Das Erbe des Kommandanten: The Heritage of the Commandant.
Here is the link for the whole book in German Das Erbe des Kommandanten – once I have a release date for the English version, I will definitely post it.
Rainer has allowed me to post two excerpts from his book in English. Estimated time of publishing for the English-speaking market is early next year, 2014.
Incredibly moving and rich with history – I found myself lost in the words I share with you below.
I hope you enjoy it as much as I did – Amanda.
TITLE: The Heritage of the Commandant
Subtitle: On being part of a terrible family
The burden of an infamous surname (excerpt)
“My name, that’s for granted, is that of an outlaw all over the world. And poor you will get in unnecessary trouble over and over again with this name.
Especially the children will have a hard time in their further progress… so it’s the best if – together with myself – my name would vanish too.“
My grandfather Rudolf Höß on April 11th 1947 (a few days before his execution) in a letter to his wife Hedwig.
It was on my second visit to Auschwitz in October 2010 when a teenage-girl from a group of Israeli students asked me: “If you met your grandfather today – what would you do?“
“I would kill him“, I answered right away.
Some of the students applauded.
I enjoyed that and felt pretty cool – like a cowboy. But later that night, lying in my bed thinking, my hands got clammy. What a stupid, boasting answer!
What should that mean – kill him? Was I, like my grandfather, to decide about life and death?
As an offspring of a Nazi-criminal you have to be cautious with what you say. Whatever you prattle around could suddenly become a sort of significance you didn’t mean and attention you are not entitled to get.
But a fact is – especially in Europe – the name Höß is connected with Auschwitz. And the name of Auschwitz is connected with millions of murdered
Jewish men, women and children.
So, when you say “My name is Höß ” over there – people get curious. And their interest, I have to admit, is in a way flattering. All of a sudden you are not one in a crowd anymore, not a John Smith – Hallo and Goodbye. You are somebody, all the same if you are the descendant of a statesman or of a criminal.
It’s really strange with names – famous or infamous – it doesn’t make that much difference in the attention one gets.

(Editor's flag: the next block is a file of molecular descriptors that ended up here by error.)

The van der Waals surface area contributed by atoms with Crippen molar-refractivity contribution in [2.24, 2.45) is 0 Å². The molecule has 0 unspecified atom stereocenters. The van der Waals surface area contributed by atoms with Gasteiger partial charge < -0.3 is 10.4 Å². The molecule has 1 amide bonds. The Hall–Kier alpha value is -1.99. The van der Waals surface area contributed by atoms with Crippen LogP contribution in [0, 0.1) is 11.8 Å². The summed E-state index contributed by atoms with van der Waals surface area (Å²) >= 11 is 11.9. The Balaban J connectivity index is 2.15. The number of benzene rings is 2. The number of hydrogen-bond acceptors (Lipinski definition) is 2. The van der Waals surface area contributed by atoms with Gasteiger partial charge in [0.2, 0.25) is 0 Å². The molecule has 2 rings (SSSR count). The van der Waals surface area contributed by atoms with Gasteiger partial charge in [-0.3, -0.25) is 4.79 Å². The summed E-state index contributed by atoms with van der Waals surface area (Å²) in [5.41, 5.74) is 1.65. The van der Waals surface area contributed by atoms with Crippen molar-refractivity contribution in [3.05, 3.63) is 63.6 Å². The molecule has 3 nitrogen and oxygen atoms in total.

I really do sympathize with the children and grandchildren of the holocaust victims when they look at us – the children and grandchildren of the nazi-committers – with distrust and aversion. They have all reason for it: quite often we are in the focus and they are forced to remind people of what their families suffered and went through before anyone listens to them.
But of course, there are some disadvantages too bearing the name of a nazi-killer. Some people judge you right away. Preferably anonymous in the internet. Other people might try to approach you for reasons you don’t ever want them to get closer for – like old or Neo-Nazis.
So, of course, I could have followed the advice of my grandfather and changed my name. For my grandmother Hedwig this was no choice.
She was proud to bear the name Höß, never ever would she give it up. Impossible for them.
Just thinking about how her friends would react to something like that, all those eminent ladies, whose husbands also had been fanatic servants of the so-called Third Reich. “No, no ” she used to say, “A Höß stays a Höß! There is nothing to be ashamed of“ – That was her point of view.
And myself? Should I do what my grandfather suggested? No. I did not want this Mass murderer to tell me what I have to do or not to do. So I kept the name.
The end of a war-criminal / Animal-lover and child of nature
“Along with this letter I was allowed to send you my wedding ring. Full of melancholy I think of the times in the spring of our lives when we put on those rings. Who could ever have expected such an end of our togetherness?“
Rudolf Höß, commander of Auschwitz, in his Farewell-Letter to his wife Hedwig on April 11th 1947, five days before his execution